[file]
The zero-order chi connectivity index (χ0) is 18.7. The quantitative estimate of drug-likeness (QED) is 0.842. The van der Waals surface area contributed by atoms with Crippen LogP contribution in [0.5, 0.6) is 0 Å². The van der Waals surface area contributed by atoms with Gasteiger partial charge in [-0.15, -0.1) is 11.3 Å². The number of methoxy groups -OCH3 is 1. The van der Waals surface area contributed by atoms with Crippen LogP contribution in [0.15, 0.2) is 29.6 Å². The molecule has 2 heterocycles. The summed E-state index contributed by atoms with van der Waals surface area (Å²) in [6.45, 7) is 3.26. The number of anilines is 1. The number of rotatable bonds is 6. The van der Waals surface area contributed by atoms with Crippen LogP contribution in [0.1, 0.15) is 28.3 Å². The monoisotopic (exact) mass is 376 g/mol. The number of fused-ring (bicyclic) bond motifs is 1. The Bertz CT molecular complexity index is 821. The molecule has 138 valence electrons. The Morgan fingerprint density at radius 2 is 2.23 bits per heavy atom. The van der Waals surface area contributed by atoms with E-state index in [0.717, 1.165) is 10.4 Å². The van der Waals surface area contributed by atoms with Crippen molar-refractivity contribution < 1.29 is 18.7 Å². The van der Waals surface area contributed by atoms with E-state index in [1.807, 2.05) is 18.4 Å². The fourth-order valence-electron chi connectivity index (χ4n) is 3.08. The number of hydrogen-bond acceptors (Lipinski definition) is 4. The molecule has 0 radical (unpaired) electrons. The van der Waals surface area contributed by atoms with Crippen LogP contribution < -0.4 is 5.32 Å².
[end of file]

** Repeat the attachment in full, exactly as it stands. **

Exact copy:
The zero-order chi connectivity index (χ0) is 18.7. The quantitative estimate of drug-likeness (QED) is 0.842. The van der Waals surface area contributed by atoms with Crippen LogP contribution in [0.5, 0.6) is 0 Å². The van der Waals surface area contributed by atoms with Gasteiger partial charge in [-0.15, -0.1) is 11.3 Å². The number of methoxy groups -OCH3 is 1. The van der Waals surface area contributed by atoms with Crippen LogP contribution in [0.15, 0.2) is 29.6 Å². The molecule has 2 heterocycles. The summed E-state index contributed by atoms with van der Waals surface area (Å²) in [6.45, 7) is 3.26. The number of anilines is 1. The number of rotatable bonds is 6. The van der Waals surface area contributed by atoms with Crippen LogP contribution in [0.1, 0.15) is 28.3 Å². The monoisotopic (exact) mass is 376 g/mol. The number of fused-ring (bicyclic) bond motifs is 1. The Bertz CT molecular complexity index is 821. The molecule has 138 valence electrons. The Morgan fingerprint density at radius 2 is 2.23 bits per heavy atom. The van der Waals surface area contributed by atoms with E-state index in [0.717, 1.165) is 10.4 Å². The van der Waals surface area contributed by atoms with Crippen molar-refractivity contribution < 1.29 is 18.7 Å². The van der Waals surface area contributed by atoms with E-state index in [1.807, 2.05) is 18.4 Å². The fourth-order valence-electron chi connectivity index (χ4n) is 3.08. The number of hydrogen-bond acceptors (Lipinski definition) is 4. The molecule has 0 radical (unpaired) electrons. The van der Waals surface area contributed by atoms with Crippen LogP contribution < -0.4 is 5.32 Å².